Pressure from Below
In Hollywood during 90s, AVID was the king of Nonlinear editing systems but it was still a fairly expensive system. Several companies tried to compete for a share of that video production market.
Beginning In 1990, Newtek released the first Video Toaster on the Amiga system.
Though technically it was more of a Video Switcher which only had limited linear editing capabilities until they added the Flyer, the video toaster brought video production to lots small televisoin studios, production shops and schools. Costing only a few thousand but loaded with effects, character generator and even a 3d package called Lightwave 3D, Video Toast proved there was a market for small scale media production.
As computers continued getting more powerful and storage cheaper and cheaper, Software based Non-linear editors like Adobe Premiere and Media 100 kept nipping at the heels on Avid forcing the company to constantly lower the price of their system.
A media company called Macromedia wanted to get in the game. The hired the lead developer of Adobe Premiere Randy Ubillos to create a program called “Keygrip” based on Apple’s Quicktime codecs. The product was fairly developed when Macromedia realized it would be unable to release the program as it interferred with their licensing agreements they had with their partner Truvision and Microsoft. So Macromedia sought a company to buy the product they had developed and they found one at a private demonstration at NAB in 1998. The buyer’s name was Steve Jobs and his company Apple would release the software the following year as Final Cut Pro.
High-Definition Video and Film Scanning
The divide between television/video production and film production began to close with the adoption of high definition video production. Engineering commissions had been working on the standardization of High Def video since the 70s and experiments in HD broadcast were being conducted by the late 80s in Japan. The first public HD broadcast in the United States occurred on July 23, 1996.
Now about this same time, the mid to late 90s, Hollywood studios were beginning to use DI or digital intermediaries to create special effects. A DIs were created by sending 35mm celluoid film through a telecine which scanned the film to created a digital files. These could be manipulated and composited in the computer and when they were satisfied, the final shot would sent to an optical printer which put the digital images back on film. Hence the term Intermediary.
In 1992, Visual Effects Supervisor/Producer, Chris Woods overcame several technological barriers with telecine to create the visual effects for 1993’s release of Super Mario Bros. Over 700 visual effects plates were created at a 2K resolution - that’s roughly 2,000 pixels across.
Chris Watts, further revolutionized the DI process with 1998’s Pleasantville. Pleasantville held the record for most visual effects shots in a single film as almost every shot when the characters visit the fictional 1950s idyllic town of Pleasantville required some kind of color special effects.
That title for most digital effects would not last long as it was overtaken by Star Wars Episode I in 1999.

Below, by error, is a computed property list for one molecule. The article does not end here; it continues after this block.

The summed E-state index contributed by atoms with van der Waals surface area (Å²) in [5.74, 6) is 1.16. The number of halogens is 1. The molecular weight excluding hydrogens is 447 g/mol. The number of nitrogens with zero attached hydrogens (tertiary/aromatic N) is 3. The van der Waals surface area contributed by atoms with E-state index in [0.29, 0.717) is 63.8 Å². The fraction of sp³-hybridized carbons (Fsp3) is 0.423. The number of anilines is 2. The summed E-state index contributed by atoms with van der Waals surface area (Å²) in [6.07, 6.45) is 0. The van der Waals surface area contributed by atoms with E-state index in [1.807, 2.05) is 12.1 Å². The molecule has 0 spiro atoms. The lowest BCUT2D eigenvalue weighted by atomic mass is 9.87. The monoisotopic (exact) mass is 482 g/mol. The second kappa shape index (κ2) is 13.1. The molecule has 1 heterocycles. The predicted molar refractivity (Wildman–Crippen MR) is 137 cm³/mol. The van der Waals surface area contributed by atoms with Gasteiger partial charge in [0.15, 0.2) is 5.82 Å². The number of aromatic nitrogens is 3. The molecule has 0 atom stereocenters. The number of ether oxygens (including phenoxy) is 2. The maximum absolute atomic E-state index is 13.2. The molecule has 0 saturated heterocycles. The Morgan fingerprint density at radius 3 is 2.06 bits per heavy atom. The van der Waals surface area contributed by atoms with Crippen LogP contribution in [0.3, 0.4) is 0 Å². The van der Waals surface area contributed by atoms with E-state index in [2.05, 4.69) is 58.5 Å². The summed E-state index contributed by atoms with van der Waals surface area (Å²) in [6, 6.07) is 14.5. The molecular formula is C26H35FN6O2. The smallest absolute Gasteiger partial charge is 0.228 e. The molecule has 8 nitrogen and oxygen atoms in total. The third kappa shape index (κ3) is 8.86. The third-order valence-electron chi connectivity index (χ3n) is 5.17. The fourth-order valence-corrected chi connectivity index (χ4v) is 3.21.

The first Hollywood film which utilized the DI process for the ENTIRE length of the movie was the Coen brother’s O Brother Where Art Thou in 2000. After trying bleach processes but never quite getting the right look, cinematographer Roger Deakins suggested doing it digitally with a DI. He spent 11 weeks pushing the color of the scanned 2k DI, fine-tuning the look of old-timey American south.
The thing is HD video and 2K film scans share roughly the same resolution - HD being 1920x1080 whereas 2K is 2048x1080. So it wasn’t long before Hollywood started asking, can we just skip the whole 35mm film step all together.
The first major motion picture shot entirely on digital was Star Wars II: attack of the clones on a pre-production Sony HDW-F900
And by the late half of the 2000s, with faster computers and storage, better cameras and even 4K resolution, it became conceivable to capture straight onto a digital format, edit online which means working with the original full quality files rather than a low quality working file, and even project digital files - all without celluloid film.
Moving into the second decade of the 21st century we’re adding even faster computer and video processors, incredibly efficient compression techniques like MPEG-4 and H.265 and a powerful network of data distribution with broadband internet.
The journey to get to modern day film/video editing can trace all the way back to TV networks needing to delay the broadcast of their shows. Everything we have now is built on the sparks of genius that electronics engineers, software engineers, and mathematicians had over the past 60 years - coming up with incredibly brilliant solutions to problems that hounded electronics from the start. Each step, each advancement adding more and more tools for us filmmakers to realize our dreams. How can you not look at the momentum of history and how we got here and not wonder in awe that so much as changed in so little time and it’s all so we can just tell stories to each other - Filmmaking is it technological fulfillment of our most basic human need, the need to communicate. So go out there and communicate! Use these tools that are available. Be part of the next chapter in filmmaking history.